Planning Ahead to Avoid A Debt Reduction Campaign
Sometimes capital campaigns seem to be an "afterthought" in expansion planning. It’s like everything gets done – the building designed, site picked, moving trucks lined up, paint schemes decided – and then someone, usually a board member, says, "Hey, let’s let the development person do a capital campaign.” Usually followed with – “Oh yeah, and we need the cash in three months.”
Newsflash: It does not work that way.
Debt Doesn’t Motivate
Capital campaigns are built on vision, mission and dreams – all strong motivators for people to give. People like to give for what could be. Debt reduction campaigns are based on financial statements, interest rates, and business plans – all rather boring and are actually de-motivators. People do not like to give to pay for something that is already there.
Debt is so hard, in part, because every donor has his or her own debt. Usually, major donors also manage debt well. They think charities should as well. So, approaching a donor and indicating that the debt is too much often causes donors to wonder about the financial skill and wisdom of the charity's leaders.
The usual way to sell a debt reduction campaign is by arguing without debt the organization could do so much for its mission. Unfortunately, this is an argument that any charity with debt could make. There isn’t anything special to it – as there is with a true capital campaign that is focused on what could happen if only the charity had better facilities.
With capital, it’s new, exciting and the benefits will be seen by everyone in the form of a new building. There is something real to "sell.”
This commitment to capital instead of debt needs to be factored into the timing of the building project. Buying the building and then raising the money is a nightmare – it is basically a debt reduction campaign. The donor’s logic goes something like this: "The charity doesn’t need my money as much as a different organization that can’t borrow money. Since they can borrow the money they need, they must also be able to pay it back without my money since only an idiot borrows money they can’t pay back." Make sense?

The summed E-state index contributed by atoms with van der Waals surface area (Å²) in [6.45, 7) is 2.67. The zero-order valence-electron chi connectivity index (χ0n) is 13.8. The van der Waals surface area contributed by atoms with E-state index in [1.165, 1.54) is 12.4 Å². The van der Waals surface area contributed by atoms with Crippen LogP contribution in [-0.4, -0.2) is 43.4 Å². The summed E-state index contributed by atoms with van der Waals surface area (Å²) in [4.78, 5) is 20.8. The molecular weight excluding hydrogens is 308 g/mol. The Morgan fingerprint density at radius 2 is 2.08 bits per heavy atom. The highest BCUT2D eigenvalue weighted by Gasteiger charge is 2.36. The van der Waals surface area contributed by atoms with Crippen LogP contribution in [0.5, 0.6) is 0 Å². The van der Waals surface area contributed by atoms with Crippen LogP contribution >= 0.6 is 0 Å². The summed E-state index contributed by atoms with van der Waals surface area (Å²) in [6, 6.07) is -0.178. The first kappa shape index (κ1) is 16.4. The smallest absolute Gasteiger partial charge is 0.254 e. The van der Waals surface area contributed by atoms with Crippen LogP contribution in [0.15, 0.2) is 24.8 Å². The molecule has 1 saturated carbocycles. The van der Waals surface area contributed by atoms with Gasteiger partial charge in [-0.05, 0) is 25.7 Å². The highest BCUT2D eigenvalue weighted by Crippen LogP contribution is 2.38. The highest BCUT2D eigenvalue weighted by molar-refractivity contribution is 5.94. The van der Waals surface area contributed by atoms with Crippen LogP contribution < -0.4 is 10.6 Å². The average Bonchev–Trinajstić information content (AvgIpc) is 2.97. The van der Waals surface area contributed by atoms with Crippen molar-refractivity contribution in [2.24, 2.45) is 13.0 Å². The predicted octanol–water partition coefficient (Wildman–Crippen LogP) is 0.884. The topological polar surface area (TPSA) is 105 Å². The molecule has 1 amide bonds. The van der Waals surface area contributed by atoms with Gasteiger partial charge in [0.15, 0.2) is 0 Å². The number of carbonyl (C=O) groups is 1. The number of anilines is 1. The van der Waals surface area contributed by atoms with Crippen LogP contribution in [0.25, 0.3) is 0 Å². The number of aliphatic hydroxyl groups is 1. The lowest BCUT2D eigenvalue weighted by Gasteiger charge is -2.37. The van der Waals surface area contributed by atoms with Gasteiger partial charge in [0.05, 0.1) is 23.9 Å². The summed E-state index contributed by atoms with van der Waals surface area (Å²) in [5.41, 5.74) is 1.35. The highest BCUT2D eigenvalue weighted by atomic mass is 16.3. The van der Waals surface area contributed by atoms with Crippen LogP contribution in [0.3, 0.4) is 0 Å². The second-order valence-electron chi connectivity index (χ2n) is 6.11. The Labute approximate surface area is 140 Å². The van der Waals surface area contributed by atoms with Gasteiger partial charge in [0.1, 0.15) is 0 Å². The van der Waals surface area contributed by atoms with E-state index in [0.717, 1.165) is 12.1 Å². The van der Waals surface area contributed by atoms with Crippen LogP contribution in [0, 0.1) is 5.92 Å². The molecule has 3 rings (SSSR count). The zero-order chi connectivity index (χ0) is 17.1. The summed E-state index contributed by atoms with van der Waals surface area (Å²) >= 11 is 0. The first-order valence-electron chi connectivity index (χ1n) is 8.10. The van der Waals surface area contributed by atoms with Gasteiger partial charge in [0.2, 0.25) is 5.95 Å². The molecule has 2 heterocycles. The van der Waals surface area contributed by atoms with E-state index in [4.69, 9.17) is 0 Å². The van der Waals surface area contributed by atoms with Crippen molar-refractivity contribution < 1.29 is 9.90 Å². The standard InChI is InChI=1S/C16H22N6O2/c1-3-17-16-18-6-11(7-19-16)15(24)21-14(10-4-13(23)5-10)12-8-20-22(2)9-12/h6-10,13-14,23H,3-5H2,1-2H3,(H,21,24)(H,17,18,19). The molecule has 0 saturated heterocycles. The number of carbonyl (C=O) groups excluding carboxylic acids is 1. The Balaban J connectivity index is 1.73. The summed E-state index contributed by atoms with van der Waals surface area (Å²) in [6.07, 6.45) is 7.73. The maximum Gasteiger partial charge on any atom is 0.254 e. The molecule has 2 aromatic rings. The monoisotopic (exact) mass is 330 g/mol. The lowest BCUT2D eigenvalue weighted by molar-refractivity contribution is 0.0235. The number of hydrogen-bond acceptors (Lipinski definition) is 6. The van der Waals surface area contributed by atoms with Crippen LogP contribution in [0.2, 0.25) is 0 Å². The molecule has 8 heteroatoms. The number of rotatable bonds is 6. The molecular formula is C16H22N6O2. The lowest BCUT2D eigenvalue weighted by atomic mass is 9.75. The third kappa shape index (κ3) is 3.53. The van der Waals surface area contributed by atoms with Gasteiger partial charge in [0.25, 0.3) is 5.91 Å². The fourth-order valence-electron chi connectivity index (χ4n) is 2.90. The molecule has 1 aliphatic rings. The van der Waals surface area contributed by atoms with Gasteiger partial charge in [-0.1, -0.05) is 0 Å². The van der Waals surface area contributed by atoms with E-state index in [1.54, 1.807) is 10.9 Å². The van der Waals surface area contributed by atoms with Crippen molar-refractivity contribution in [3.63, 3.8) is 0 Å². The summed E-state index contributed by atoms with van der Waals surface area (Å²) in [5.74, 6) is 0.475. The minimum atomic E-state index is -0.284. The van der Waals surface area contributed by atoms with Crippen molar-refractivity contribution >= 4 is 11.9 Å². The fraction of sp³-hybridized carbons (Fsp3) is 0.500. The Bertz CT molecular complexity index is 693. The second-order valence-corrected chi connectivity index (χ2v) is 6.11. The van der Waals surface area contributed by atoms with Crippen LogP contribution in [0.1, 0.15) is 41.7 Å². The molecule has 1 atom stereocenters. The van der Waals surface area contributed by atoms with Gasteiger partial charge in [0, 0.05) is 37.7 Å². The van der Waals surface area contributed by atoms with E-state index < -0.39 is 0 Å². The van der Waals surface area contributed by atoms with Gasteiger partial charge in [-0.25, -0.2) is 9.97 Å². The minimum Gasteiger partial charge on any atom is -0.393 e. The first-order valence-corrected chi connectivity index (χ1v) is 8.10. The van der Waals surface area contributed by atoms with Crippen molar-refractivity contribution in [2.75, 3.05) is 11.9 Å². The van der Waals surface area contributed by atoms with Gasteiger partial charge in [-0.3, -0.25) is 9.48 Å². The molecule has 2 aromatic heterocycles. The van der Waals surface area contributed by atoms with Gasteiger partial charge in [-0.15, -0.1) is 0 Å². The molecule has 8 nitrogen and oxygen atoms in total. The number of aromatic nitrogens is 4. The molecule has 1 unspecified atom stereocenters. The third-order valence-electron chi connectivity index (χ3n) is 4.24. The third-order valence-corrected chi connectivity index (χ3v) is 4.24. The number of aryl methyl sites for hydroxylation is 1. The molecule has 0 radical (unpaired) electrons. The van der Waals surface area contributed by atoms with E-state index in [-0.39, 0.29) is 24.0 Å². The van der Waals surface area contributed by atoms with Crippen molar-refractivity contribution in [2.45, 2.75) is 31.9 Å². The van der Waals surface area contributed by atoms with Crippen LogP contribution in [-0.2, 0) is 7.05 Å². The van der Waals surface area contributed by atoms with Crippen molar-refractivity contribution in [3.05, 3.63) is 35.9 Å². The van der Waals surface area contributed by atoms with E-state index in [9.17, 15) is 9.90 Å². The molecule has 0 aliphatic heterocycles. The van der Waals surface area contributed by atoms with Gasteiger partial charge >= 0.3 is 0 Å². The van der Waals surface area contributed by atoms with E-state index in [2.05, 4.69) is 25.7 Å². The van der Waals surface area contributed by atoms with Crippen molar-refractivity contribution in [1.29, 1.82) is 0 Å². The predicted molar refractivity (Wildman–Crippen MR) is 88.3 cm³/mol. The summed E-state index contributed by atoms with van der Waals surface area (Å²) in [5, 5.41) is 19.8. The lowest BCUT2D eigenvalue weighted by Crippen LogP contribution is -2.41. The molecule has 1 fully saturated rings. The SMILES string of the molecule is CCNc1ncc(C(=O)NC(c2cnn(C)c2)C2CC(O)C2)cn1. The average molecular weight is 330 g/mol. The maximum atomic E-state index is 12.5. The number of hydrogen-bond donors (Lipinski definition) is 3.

Same goes with starting construction. Once construction is started, it is assumed there is money to pay for it. If not, what happens if the money isn’t raised? Will the building be stopped before the roof is put on, or the walls are built – is this a "build as you raise" project? It’s a little like the bank telling you that they’ll lend you $100,000 for your house, but you contract for a $200,000 house because "once the bank sees this, they’ll give me more of a loan.” It just doesn’t happen.
The other factor is internal. Once the new building is occupied, the priority is on new programs, services, increasing operational giving, etc. – just about everything except raising money to pay for the building. Sure, sure... you’re different. You need to raise the money because the debt is so high. Well, the fact is you aren’t different. Someone lent you the money to acquire the new building – and someone thinks you can pay it back without raising more money. So, it is almost always easier to focus on “fun” stuff like programs and services instead of the meat and potatoes of raising money to pay off the building.
Pre-Campaign Planning Means Less Debt Later
The first step is to plan ahead. You should start your pre-campaign planning study at the same time you hire an architect or a realtor – even sooner if it is a realtor. Let the campaign get ahead of the building project. It’s logical that the pre-campaign planning process should be done before deciding how much money to raise since it’s that very process that will determine a reasonable goal. Trust that your donors can see your vision without sticking a building in their face. They won’t, usually, give more or less depending on the building – only based on what that building will be used for.
So what about the perfect, unexpected deal? Every now and then the perfect deal comes forward. A once-in-a-lifetime opportunity that requires the organization to act RIGHT NOW. Well, the reality is that the old rules still apply – if you can borrow the money, then you can pay it back – and if you can pay it back, you don’t use or need charitable gifts to pay it back.
The easiest way to avoid this whole issue is to plan ahead – the further the better. Raise money based on vision, mission and benefits – not on a specific building or on your organization’s "need.” People give more to vision and mission than to need.
Adapted with permission from an article originally published by William Kruger.